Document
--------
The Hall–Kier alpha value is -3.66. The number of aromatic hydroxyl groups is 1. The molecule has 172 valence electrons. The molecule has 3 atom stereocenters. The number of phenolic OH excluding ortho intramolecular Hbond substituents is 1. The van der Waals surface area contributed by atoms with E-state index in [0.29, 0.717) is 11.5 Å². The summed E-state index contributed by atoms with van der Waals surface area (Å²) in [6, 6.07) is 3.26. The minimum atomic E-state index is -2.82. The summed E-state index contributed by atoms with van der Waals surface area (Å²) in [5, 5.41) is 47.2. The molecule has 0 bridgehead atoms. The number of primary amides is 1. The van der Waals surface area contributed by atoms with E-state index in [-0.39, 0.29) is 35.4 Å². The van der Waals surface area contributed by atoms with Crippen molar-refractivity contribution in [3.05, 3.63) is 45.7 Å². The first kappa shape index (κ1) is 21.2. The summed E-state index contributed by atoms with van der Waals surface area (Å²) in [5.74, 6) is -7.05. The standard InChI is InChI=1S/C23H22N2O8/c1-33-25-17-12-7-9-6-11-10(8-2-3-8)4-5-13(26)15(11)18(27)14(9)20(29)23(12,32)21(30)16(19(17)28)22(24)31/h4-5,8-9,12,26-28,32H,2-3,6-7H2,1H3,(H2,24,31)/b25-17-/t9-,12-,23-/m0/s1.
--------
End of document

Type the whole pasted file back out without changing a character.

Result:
The Hall–Kier alpha value is -3.66. The number of aromatic hydroxyl groups is 1. The molecule has 172 valence electrons. The molecule has 3 atom stereocenters. The number of phenolic OH excluding ortho intramolecular Hbond substituents is 1. The van der Waals surface area contributed by atoms with E-state index in [0.29, 0.717) is 11.5 Å². The summed E-state index contributed by atoms with van der Waals surface area (Å²) in [6, 6.07) is 3.26. The minimum atomic E-state index is -2.82. The summed E-state index contributed by atoms with van der Waals surface area (Å²) in [5, 5.41) is 47.2. The molecule has 0 bridgehead atoms. The number of primary amides is 1. The van der Waals surface area contributed by atoms with E-state index in [-0.39, 0.29) is 35.4 Å². The van der Waals surface area contributed by atoms with Crippen molar-refractivity contribution in [3.05, 3.63) is 45.7 Å². The first kappa shape index (κ1) is 21.2. The summed E-state index contributed by atoms with van der Waals surface area (Å²) in [5.74, 6) is -7.05. The standard InChI is InChI=1S/C23H22N2O8/c1-33-25-17-12-7-9-6-11-10(8-2-3-8)4-5-13(26)15(11)18(27)14(9)20(29)23(12,32)21(30)16(19(17)28)22(24)31/h4-5,8-9,12,26-28,32H,2-3,6-7H2,1H3,(H2,24,31)/b25-17-/t9-,12-,23-/m0/s1.